ONLINE CATALOG SEARCH
To Major General Edgar T. Collins1
September 30, 1932 [Fort Screven, Georgia]
Attached is a letter from one of the most able officers I know— regardless of rank.2 I rated him “Superior” seven years ago when he was my regimental adjutant, of a crack outfit in China. He is now as old as I was when I was Chief of Staff of an Army Corps.
Recalling the futile efforts you and I together made to give the highly efficient over-slaughed lieutenants a place in the sun,3 and as this is one of the most glaring cases of the tragic injustice of the present arithmetical policy governing the professional improvement careers of officers who entered the army during the war, I am sending you these papers.
I know General W. D. Connor was strongly and actively in favor of giving efficient older officers of junior rank a chance in the school system, and that you felt the same way; and considering your respective positions today, surely something can be done to crack the ice short of Mr. Hoover taking a hand.
Document Copy Text Source: Research File, Fort Screven Folder, George C. Marshall Research Library, Lexington, Virginia.
Document Format: Typed letter.
1. Collins was commandant at Fort Benning between March 9, 1926, and May 1, 1929. He subsequently held commands in the Philippine Islands and Washington, D.C. At the time of this letter he was assistant chief of staff for Operations and Training at the War Department.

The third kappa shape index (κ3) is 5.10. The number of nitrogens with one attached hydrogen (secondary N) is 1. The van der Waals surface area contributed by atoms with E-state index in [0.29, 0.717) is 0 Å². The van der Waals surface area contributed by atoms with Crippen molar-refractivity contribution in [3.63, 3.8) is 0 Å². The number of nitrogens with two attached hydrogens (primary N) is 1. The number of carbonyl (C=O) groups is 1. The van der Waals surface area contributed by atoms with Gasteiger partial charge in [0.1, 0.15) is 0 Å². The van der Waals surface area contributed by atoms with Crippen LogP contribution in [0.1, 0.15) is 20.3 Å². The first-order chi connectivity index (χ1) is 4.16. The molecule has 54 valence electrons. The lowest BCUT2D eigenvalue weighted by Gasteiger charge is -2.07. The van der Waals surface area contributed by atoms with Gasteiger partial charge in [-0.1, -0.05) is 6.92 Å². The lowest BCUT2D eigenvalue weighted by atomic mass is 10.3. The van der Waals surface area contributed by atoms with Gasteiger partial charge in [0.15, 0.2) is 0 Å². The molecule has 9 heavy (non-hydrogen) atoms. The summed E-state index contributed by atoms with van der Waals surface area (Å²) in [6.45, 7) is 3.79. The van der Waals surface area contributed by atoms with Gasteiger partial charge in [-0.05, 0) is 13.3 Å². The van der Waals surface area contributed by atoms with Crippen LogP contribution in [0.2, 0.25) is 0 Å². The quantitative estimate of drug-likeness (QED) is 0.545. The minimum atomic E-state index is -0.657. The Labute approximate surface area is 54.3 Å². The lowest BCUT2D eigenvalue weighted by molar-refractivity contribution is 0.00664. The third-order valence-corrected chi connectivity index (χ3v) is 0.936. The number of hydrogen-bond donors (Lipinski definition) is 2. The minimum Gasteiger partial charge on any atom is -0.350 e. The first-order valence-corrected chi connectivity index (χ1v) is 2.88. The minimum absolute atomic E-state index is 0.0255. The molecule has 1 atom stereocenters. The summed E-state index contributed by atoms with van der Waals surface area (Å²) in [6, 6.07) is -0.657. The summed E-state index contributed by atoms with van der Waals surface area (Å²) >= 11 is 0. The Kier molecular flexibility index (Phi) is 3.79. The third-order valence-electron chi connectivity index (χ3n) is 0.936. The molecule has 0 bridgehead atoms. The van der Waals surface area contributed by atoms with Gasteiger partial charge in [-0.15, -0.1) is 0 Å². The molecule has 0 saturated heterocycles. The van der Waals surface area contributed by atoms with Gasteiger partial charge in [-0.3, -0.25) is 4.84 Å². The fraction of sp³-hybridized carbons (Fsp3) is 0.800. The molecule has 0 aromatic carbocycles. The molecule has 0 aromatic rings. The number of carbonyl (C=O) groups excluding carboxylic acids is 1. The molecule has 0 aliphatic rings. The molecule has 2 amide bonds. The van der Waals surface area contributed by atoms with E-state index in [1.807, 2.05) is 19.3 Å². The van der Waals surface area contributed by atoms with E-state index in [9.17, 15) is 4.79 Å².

2. The attachment is printed above (Papers of George Catlett Marshall, #1-308 [1: 379-80]).
3. On this issue, see Marshall’s Memorandum for the Commandant, January 9, 1928, above (Papers of George Catlett Marshall, #1-262 [1: 324-26]).
Recommended Citation: The Papers of George Catlett Marshall, ed. Larry I. Bland and Sharon Ritenour Stevens (Lexington, Va.: The George C. Marshall Foundation, 1981- ). Electronic version based on The Papers of George Catlett Marshall, vol. 1, “The Soldierly Spirit,” December 1880-June 1939 (Baltimore and London: The Johns Hopkins University Press, 1981), pp. 380-381.